That physicality was an essential ingredient in Mr. Curtis' appeal. So was a fundamental insouciance. Early on in "Sweet Smell of Success," his character's girlfriend asks if he is listening to her. "Avidly, avidly," Mr. Curtis says, continuing to ignore her. Dazzlingly disingenous, that delivery captures Mr. Curtis screen persona. Always there's an avidity to his characters, a hunger. It's the eagerness of a man so clearly on the make he disarms you with the transparency of his ambition. Yet there's also a certain detachment, a sense of being in on a big, ongoing joke.

Asked in that Globe interview to describe his screen image, Mr. Curtis said, "I was an attractive lad, very handsome, you know. Very disarming in my behavior. Somewhat gregarious -- and funny. I always tried to be funny with the girls because I knew to get close to a girl you got to make her laugh.

Mr. Curtis' looks won him female hearts both onscreen and off. The self-appointed "kissing coach" as an aspiring actor at Universal-International Pictures in the late '40s, he married five times. As he wrote in his 1993 autobiography, "One of the the few leading ladies I didn't have an affair with was Jack Lemmon", who played Mr. Curtis' fellow cross-dressing musician in "Some Like It Hot."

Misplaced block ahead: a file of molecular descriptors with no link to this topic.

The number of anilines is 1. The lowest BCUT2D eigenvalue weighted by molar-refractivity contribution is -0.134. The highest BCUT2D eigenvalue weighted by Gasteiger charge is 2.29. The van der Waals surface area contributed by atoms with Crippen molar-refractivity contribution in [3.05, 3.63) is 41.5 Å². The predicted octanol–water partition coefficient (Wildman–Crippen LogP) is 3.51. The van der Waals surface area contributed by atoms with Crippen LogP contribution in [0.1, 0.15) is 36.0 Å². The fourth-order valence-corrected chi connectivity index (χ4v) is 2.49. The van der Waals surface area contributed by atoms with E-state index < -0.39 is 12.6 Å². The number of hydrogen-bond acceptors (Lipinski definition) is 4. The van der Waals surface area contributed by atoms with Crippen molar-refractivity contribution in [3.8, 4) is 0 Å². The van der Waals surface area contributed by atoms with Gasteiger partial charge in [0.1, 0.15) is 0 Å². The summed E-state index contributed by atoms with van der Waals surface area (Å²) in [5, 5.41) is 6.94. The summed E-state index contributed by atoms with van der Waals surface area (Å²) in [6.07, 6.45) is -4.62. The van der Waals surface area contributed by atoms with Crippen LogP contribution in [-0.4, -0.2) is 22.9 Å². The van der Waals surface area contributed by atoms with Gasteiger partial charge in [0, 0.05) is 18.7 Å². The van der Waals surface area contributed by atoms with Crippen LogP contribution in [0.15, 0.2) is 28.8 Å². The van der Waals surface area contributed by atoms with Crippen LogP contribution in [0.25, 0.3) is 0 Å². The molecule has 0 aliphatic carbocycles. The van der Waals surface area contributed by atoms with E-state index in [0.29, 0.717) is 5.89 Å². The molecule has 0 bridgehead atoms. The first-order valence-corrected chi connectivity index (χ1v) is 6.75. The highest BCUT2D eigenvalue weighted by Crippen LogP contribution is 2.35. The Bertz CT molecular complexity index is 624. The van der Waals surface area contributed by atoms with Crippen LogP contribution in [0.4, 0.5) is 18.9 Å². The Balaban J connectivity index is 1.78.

Bernard Schwartz was born on June 3, 1925, in the Bronx, N.Y. His father, Manuel Schwartz, was a tailor. His mother, Helen (Klein) Schwartz, was a housewife. Mr. Curtis, who spoke Hungarian at home, didn't learn to speak English until 5.

A self-described "near-delinquent," Mr. Curtis was an indifferent student, less interested school than in gang life and going to movies. After seeing Cary Grant play a submarine commander in "Destination Tokyo" (1943), he enlisted in the Navy, hoping to become a submariner. He ended up as a signalman on a tender. (Mr. Curtis would famously parody Grant in his "Some Like It Hot"love scenes with Marilyn Monroe; the two later costarred, playing submarine officers, in the 1959 comedy "Operation Petticoat."